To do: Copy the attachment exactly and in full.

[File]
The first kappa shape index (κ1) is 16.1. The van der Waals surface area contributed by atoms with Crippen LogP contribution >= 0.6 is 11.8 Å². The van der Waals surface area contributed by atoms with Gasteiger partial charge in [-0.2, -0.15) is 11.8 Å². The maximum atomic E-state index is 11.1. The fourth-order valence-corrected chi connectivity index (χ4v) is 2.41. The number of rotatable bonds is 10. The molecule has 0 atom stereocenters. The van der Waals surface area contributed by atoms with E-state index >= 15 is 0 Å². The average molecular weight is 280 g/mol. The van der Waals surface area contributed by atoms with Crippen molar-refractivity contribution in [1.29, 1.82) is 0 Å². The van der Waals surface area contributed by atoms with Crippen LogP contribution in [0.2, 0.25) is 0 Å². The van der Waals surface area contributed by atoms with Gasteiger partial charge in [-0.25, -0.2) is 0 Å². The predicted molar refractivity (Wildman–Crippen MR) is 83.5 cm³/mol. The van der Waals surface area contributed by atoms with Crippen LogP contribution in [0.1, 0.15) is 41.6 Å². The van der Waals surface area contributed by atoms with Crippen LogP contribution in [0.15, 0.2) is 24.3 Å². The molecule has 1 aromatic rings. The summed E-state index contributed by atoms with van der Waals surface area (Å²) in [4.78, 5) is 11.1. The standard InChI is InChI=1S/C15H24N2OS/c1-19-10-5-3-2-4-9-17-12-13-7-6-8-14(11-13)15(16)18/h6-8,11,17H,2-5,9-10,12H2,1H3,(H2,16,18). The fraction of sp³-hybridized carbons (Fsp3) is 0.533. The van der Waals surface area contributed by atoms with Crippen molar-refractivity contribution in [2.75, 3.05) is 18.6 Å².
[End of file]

The first kappa shape index (κ1) is 16.1. The van der Waals surface area contributed by atoms with Crippen LogP contribution >= 0.6 is 11.8 Å². The van der Waals surface area contributed by atoms with Gasteiger partial charge in [-0.2, -0.15) is 11.8 Å². The maximum atomic E-state index is 11.1. The fourth-order valence-corrected chi connectivity index (χ4v) is 2.41. The number of rotatable bonds is 10. The molecule has 0 atom stereocenters. The van der Waals surface area contributed by atoms with E-state index >= 15 is 0 Å². The average molecular weight is 280 g/mol. The van der Waals surface area contributed by atoms with Crippen molar-refractivity contribution in [1.29, 1.82) is 0 Å². The van der Waals surface area contributed by atoms with Crippen LogP contribution in [0.2, 0.25) is 0 Å². The van der Waals surface area contributed by atoms with Gasteiger partial charge in [-0.25, -0.2) is 0 Å². The predicted molar refractivity (Wildman–Crippen MR) is 83.5 cm³/mol. The van der Waals surface area contributed by atoms with Crippen LogP contribution in [0.1, 0.15) is 41.6 Å². The van der Waals surface area contributed by atoms with Crippen LogP contribution in [0.15, 0.2) is 24.3 Å². The molecule has 1 aromatic rings. The summed E-state index contributed by atoms with van der Waals surface area (Å²) in [4.78, 5) is 11.1. The standard InChI is InChI=1S/C15H24N2OS/c1-19-10-5-3-2-4-9-17-12-13-7-6-8-14(11-13)15(16)18/h6-8,11,17H,2-5,9-10,12H2,1H3,(H2,16,18). The fraction of sp³-hybridized carbons (Fsp3) is 0.533. The van der Waals surface area contributed by atoms with Crippen molar-refractivity contribution in [2.75, 3.05) is 18.6 Å².